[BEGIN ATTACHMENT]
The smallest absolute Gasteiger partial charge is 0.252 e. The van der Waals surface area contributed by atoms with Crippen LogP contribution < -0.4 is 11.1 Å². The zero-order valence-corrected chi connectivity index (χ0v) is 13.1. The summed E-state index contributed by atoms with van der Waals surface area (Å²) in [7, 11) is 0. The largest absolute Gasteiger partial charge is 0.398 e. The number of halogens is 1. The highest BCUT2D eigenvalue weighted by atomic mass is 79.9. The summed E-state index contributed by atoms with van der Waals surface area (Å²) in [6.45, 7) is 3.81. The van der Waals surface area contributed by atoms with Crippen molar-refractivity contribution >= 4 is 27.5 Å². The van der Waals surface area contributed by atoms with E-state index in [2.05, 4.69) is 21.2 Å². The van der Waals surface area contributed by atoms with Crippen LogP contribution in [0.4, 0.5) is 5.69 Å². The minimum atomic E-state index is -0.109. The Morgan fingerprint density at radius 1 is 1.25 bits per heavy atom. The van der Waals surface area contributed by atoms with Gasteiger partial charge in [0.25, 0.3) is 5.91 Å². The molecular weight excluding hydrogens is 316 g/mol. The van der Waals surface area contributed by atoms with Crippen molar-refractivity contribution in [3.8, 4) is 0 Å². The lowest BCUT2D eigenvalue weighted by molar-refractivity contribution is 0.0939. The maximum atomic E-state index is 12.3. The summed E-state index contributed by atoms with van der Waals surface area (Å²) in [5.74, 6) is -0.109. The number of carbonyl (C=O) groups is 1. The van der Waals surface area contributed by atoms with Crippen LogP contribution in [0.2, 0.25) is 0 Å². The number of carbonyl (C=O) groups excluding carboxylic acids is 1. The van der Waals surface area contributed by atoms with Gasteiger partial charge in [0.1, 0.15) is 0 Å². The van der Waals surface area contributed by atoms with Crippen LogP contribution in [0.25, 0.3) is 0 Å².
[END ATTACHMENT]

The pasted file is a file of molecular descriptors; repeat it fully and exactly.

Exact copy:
The smallest absolute Gasteiger partial charge is 0.252 e. The van der Waals surface area contributed by atoms with Crippen LogP contribution < -0.4 is 11.1 Å². The zero-order valence-corrected chi connectivity index (χ0v) is 13.1. The summed E-state index contributed by atoms with van der Waals surface area (Å²) in [7, 11) is 0. The largest absolute Gasteiger partial charge is 0.398 e. The number of halogens is 1. The highest BCUT2D eigenvalue weighted by atomic mass is 79.9. The summed E-state index contributed by atoms with van der Waals surface area (Å²) in [6.45, 7) is 3.81. The van der Waals surface area contributed by atoms with Crippen molar-refractivity contribution >= 4 is 27.5 Å². The van der Waals surface area contributed by atoms with E-state index in [2.05, 4.69) is 21.2 Å². The van der Waals surface area contributed by atoms with Crippen LogP contribution in [0.4, 0.5) is 5.69 Å². The minimum atomic E-state index is -0.109. The Morgan fingerprint density at radius 1 is 1.25 bits per heavy atom. The van der Waals surface area contributed by atoms with Gasteiger partial charge in [0.25, 0.3) is 5.91 Å². The molecular weight excluding hydrogens is 316 g/mol. The van der Waals surface area contributed by atoms with Crippen molar-refractivity contribution in [3.8, 4) is 0 Å². The lowest BCUT2D eigenvalue weighted by molar-refractivity contribution is 0.0939. The maximum atomic E-state index is 12.3. The summed E-state index contributed by atoms with van der Waals surface area (Å²) in [5.74, 6) is -0.109. The number of carbonyl (C=O) groups is 1. The van der Waals surface area contributed by atoms with Crippen LogP contribution in [0.2, 0.25) is 0 Å². The number of carbonyl (C=O) groups excluding carboxylic acids is 1. The van der Waals surface area contributed by atoms with Gasteiger partial charge in [0.1, 0.15) is 0 Å². The van der Waals surface area contributed by atoms with Crippen LogP contribution in [0.25, 0.3) is 0 Å².